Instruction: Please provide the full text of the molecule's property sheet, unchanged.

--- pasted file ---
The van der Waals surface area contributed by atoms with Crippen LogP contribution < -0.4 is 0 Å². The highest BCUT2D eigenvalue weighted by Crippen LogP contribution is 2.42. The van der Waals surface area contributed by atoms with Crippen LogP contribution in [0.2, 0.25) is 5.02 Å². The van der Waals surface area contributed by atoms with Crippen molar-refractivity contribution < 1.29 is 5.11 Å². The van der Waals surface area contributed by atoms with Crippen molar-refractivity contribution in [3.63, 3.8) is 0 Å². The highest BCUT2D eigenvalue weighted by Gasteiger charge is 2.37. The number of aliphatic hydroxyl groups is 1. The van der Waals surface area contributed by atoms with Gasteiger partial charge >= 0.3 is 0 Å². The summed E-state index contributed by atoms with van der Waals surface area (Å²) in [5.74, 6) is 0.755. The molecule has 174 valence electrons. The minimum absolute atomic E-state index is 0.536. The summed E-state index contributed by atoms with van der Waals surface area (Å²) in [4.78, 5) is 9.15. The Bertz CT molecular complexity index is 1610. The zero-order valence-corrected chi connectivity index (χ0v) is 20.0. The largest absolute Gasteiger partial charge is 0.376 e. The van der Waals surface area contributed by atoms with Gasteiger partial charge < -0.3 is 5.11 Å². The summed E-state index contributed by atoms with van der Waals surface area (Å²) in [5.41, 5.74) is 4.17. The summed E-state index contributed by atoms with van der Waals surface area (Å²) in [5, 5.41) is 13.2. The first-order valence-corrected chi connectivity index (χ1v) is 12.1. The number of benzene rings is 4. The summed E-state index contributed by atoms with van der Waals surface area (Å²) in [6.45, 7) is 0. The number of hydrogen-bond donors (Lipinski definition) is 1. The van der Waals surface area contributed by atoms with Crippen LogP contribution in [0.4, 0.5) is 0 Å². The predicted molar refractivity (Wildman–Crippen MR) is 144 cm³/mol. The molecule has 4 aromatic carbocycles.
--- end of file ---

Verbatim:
The van der Waals surface area contributed by atoms with Crippen LogP contribution < -0.4 is 0 Å². The highest BCUT2D eigenvalue weighted by Crippen LogP contribution is 2.42. The van der Waals surface area contributed by atoms with Crippen LogP contribution in [0.2, 0.25) is 5.02 Å². The van der Waals surface area contributed by atoms with Crippen molar-refractivity contribution < 1.29 is 5.11 Å². The van der Waals surface area contributed by atoms with Crippen molar-refractivity contribution in [3.63, 3.8) is 0 Å². The highest BCUT2D eigenvalue weighted by Gasteiger charge is 2.37. The number of aliphatic hydroxyl groups is 1. The van der Waals surface area contributed by atoms with Gasteiger partial charge >= 0.3 is 0 Å². The summed E-state index contributed by atoms with van der Waals surface area (Å²) in [5.74, 6) is 0.755. The molecule has 174 valence electrons. The minimum absolute atomic E-state index is 0.536. The summed E-state index contributed by atoms with van der Waals surface area (Å²) in [4.78, 5) is 9.15. The Bertz CT molecular complexity index is 1610. The zero-order valence-corrected chi connectivity index (χ0v) is 20.0. The largest absolute Gasteiger partial charge is 0.376 e. The van der Waals surface area contributed by atoms with Gasteiger partial charge < -0.3 is 5.11 Å². The summed E-state index contributed by atoms with van der Waals surface area (Å²) in [5.41, 5.74) is 4.17. The summed E-state index contributed by atoms with van der Waals surface area (Å²) in [5, 5.41) is 13.2. The first-order valence-corrected chi connectivity index (χ1v) is 12.1. The number of benzene rings is 4. The summed E-state index contributed by atoms with van der Waals surface area (Å²) in [6.45, 7) is 0. The number of hydrogen-bond donors (Lipinski definition) is 1. The van der Waals surface area contributed by atoms with Crippen LogP contribution in [0.4, 0.5) is 0 Å². The predicted molar refractivity (Wildman–Crippen MR) is 144 cm³/mol. The molecule has 4 aromatic carbocycles.